If you have an idea for helping the world–or just yourself–but no product or service to give backers, you’re basically asking for charity. That’s OK: A donor platform lets you fundraise with no obligations to investors. Common uses range from the selfless (starting nonprofits or socially conscious businesses) to the more, well, self-centered (including medical bills and vacations).

$959 million In donations-based funding raised last year, up 81 percent from 2013

Use it if… You have a charity-minded idea–especially if you can swing some sort of a celebrity endorsement.

But watch out for… Some backers have been turned off, Lee says, by the cavalier tone of the CrowdRise tagline: “If you don’t give back no one will like you.”

Total funds raised since founded (2010) More than $200 million

Total funds raised in 2014 $180 million

Founders A celebrity power couple (actor Edward Norton and producer Shauna Robertson) and a fraternal pair of online entrepreneurs (Robert and Jeffrey Wolfe, founders of the outdoor-apparel retailer Moosejaw), who wanted to raise money for a wilderness charity.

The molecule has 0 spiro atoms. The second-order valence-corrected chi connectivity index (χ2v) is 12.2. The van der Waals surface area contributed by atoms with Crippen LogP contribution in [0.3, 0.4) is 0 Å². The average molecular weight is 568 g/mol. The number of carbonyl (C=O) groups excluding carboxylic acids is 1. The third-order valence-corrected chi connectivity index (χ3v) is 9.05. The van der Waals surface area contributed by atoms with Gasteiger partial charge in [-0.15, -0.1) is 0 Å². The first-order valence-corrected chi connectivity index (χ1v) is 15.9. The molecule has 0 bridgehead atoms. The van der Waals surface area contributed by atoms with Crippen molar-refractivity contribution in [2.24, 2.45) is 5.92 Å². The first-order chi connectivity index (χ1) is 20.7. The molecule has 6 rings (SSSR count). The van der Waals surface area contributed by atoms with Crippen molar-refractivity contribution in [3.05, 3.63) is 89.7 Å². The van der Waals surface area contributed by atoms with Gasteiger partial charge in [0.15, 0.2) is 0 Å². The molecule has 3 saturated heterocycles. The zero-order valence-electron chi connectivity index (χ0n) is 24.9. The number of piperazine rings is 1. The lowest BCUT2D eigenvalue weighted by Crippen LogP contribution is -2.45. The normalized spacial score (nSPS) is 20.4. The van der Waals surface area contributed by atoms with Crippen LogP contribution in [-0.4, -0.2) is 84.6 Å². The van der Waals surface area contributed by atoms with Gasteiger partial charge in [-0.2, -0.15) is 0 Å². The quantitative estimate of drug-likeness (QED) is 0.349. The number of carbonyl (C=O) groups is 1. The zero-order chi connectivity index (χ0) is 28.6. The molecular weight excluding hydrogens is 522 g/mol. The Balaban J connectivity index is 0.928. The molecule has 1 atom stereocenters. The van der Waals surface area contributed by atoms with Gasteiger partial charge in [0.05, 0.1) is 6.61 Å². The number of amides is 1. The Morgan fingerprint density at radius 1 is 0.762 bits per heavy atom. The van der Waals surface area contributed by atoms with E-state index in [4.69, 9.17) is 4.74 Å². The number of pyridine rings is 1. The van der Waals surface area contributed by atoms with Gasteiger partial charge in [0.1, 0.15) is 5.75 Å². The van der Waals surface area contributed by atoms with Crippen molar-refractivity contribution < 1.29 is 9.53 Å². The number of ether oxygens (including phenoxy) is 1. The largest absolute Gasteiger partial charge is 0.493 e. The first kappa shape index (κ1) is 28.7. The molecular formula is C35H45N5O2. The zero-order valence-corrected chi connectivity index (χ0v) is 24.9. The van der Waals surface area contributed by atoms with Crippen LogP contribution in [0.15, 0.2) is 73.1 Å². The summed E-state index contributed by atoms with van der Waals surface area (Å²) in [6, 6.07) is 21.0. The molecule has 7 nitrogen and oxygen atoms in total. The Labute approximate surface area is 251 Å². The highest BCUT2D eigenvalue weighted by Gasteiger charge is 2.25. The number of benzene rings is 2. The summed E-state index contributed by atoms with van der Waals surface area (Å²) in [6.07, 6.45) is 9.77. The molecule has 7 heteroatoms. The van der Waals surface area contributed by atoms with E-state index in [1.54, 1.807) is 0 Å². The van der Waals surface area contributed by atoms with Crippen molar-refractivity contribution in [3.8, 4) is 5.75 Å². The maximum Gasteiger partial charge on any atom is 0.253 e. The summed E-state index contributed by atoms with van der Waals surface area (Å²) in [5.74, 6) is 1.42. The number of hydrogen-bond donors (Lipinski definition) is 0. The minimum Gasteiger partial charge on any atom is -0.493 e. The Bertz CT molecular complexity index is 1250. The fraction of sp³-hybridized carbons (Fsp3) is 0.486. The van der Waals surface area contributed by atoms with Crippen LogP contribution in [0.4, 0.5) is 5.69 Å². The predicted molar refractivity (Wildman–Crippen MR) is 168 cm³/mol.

Known for Star power: Celebrities including Lady Gaga and Seth Rogen have used it to raise money for their causes.

Pricing About 3 percent of donations for individuals; up to about 8 percent, including credit card fees, for charities.

Use it if… You’re rebuilding after a disaster or creating a product with a charitable impact, and you want to tap a very wide audience.

But watch out for… GoFundMe is filled with sad stories and requests for vacation funding that can seem frivolous. So consider whether asking for business financing here sends the wrong message to potential backers.

Total funds raised since founded (2010) More than $1 billion